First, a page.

E.M.’s Weekly Word: 1-22-23 A Reckoning is Coming

This week’s word is: generation


“Who the heck names these generations?!”

“I’ve never thought about that.”

“Well, the people labeling everything these days ought to be fired!”

“Why are you so upset?”

“Because labels matter. One modifying word can set the tone. What if we called the “climate crisis” the “climate obstacle”? That dumbass “crisis” modifier is meant to frighten everyone! People have always had the ability to innovate and adapt to challenges. Scaring everybody is counterproductive. You can ‘bet the farm’ that the new age labeling of things has underlying usefulness to someone.”

“You’re so cynical. Relax.”

“Really? What does calling a generation “X” or “Z” tell us? It tells me that they aren’t important enough to have a real name, much less, a legacy. I’m starting to believe that today’s powerful people intend to promote hopelessness. Heck… on top of that our youth are encouraged to be ‘stoned’ and ‘hypnotized’ by Tik Tok. There’s something diabolical going on buddy!”

“You’re just being one of those ‘conspiracy theorists’. Let’s get a drink and watch a game.”

“You go ahead. I’m going to pick up my grandkids and we’re going to ‘hang out’. I’d like to think they’d become the “Reckoning Generation”. We Boomers are obligated to light a few “fires” and it starts with influencing our grandchildren.”



https://emkingston.wordpress.com/2023/01/22/e-m-s-weekly-word-january-22/

Taking Pause

seeds 112#1In Autumn, the forest does not die

But folds her arms tightly

Embracing a fine satisfaction.

Reflections are brightest then.

When color flashes and fades

In one instant of hurrah.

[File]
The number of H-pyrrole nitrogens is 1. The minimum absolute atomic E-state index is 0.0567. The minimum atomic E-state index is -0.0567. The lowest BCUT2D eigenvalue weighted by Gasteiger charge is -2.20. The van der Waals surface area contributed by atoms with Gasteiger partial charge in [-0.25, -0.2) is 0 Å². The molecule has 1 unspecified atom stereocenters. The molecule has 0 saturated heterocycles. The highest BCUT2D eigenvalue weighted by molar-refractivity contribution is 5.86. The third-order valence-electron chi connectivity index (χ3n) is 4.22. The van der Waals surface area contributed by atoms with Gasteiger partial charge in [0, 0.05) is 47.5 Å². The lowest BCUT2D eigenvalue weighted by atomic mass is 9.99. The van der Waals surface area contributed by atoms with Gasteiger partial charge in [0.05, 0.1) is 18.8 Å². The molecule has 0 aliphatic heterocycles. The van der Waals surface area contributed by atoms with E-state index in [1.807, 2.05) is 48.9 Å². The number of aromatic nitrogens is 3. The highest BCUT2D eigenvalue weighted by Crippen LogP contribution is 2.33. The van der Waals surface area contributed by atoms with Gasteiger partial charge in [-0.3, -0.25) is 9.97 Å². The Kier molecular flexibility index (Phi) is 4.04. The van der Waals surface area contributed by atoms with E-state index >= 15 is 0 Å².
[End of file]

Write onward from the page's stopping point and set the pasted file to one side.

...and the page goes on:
No regrets.

Life becomes life,

Passing knowledge in subtle shades of gold.

One great pause

To emphasize what matters most.

Timing is everything.
No regrets.

Shining days of resurrection.

A whispered promise

On a chilling wind.

Awkward seedlings will persevere

Built upon your rituals,
your wisdom,
no regrets.

——————–

For my granddaughters.

Family Gathering

Deb and meMy mother organized a family gathering that we celebrated on June 1st. A collection of cousins, and their kids, some I had never met, came. Afterward, there was an unexpected let down. So many people and so little time to interact beyond small talk.

For the next few days , following the event, I’ve had a “woulda/shoulda/coulda” feeling. You see, if a person is presenting a party, they are busy with meeting the needs of guests instead of enjoying the people. Certainly, watching our children, and grandchildren, making brand new family friends was a joy. I was overwhelmed though, with people whom I was unable to fully appreciate and subjects I was unable (because of limited time) to talk about. My cousin, Debbie (pictured with me above), made a 5 hour trip and spent 5 hours returning home after our mingle.

For those an hour or less away, I had little time and I have a heavy heart about that fact. Although we live relatively close, we do not gather for years on end. A smaller, more intimate gathering would do us but to “make time” for those many smaller gatherings doesn’t seem doable. Work, and family duties are many and it’s a burden to ask too often. My sister suggested a catered event in the future which would lighten the load upon the party organizers to afford more real “visiting”.  I believe, with a family so large, there will be the inevitable regrets, even still. Some folks are going to be “left out” whenever there are so many. Having the duty (a wonderfully fun one) of photographing the event, also sadly, puts the “photographer” outside of the mingle. Next time, I believe buying disposable cameras for each family, might be a better way to get a more varied and complete “picture”.

I would love to hear suggestions about how to make a large party work without the extravagance of a wedding reception.

It was a fun day and, those who could not come, were missed.

Ha! If you had come, I probably would have ignored you guys too!  At least, the no-shows kept my regrets fewer. 😉